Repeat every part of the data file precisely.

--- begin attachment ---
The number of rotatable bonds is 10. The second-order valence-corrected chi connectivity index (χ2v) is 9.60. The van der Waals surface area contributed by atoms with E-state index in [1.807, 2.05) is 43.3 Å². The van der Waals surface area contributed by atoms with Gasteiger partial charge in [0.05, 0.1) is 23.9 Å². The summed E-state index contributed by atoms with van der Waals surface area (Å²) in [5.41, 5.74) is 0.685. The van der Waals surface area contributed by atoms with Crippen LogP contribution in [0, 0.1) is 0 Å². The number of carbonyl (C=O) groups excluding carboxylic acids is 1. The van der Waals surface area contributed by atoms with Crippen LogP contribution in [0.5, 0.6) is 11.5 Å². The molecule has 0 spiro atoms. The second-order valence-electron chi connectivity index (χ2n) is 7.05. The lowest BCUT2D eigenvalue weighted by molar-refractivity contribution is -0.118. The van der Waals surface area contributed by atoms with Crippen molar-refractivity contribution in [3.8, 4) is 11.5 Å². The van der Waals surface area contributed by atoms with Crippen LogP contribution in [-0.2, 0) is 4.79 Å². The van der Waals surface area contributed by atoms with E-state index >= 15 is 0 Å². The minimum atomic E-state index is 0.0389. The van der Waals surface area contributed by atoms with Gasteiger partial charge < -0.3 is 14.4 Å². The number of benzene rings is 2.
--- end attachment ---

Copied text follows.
The number of rotatable bonds is 10. The second-order valence-corrected chi connectivity index (χ2v) is 9.60. The van der Waals surface area contributed by atoms with E-state index in [1.807, 2.05) is 43.3 Å². The van der Waals surface area contributed by atoms with Gasteiger partial charge in [0.05, 0.1) is 23.9 Å². The summed E-state index contributed by atoms with van der Waals surface area (Å²) in [5.41, 5.74) is 0.685. The van der Waals surface area contributed by atoms with Crippen LogP contribution in [0, 0.1) is 0 Å². The number of carbonyl (C=O) groups excluding carboxylic acids is 1. The van der Waals surface area contributed by atoms with Crippen LogP contribution in [0.5, 0.6) is 11.5 Å². The molecule has 0 spiro atoms. The second-order valence-electron chi connectivity index (χ2n) is 7.05. The lowest BCUT2D eigenvalue weighted by molar-refractivity contribution is -0.118. The van der Waals surface area contributed by atoms with Crippen molar-refractivity contribution in [3.8, 4) is 11.5 Å². The van der Waals surface area contributed by atoms with Crippen LogP contribution in [-0.2, 0) is 4.79 Å². The van der Waals surface area contributed by atoms with E-state index >= 15 is 0 Å². The minimum atomic E-state index is 0.0389. The van der Waals surface area contributed by atoms with Gasteiger partial charge < -0.3 is 14.4 Å². The number of benzene rings is 2.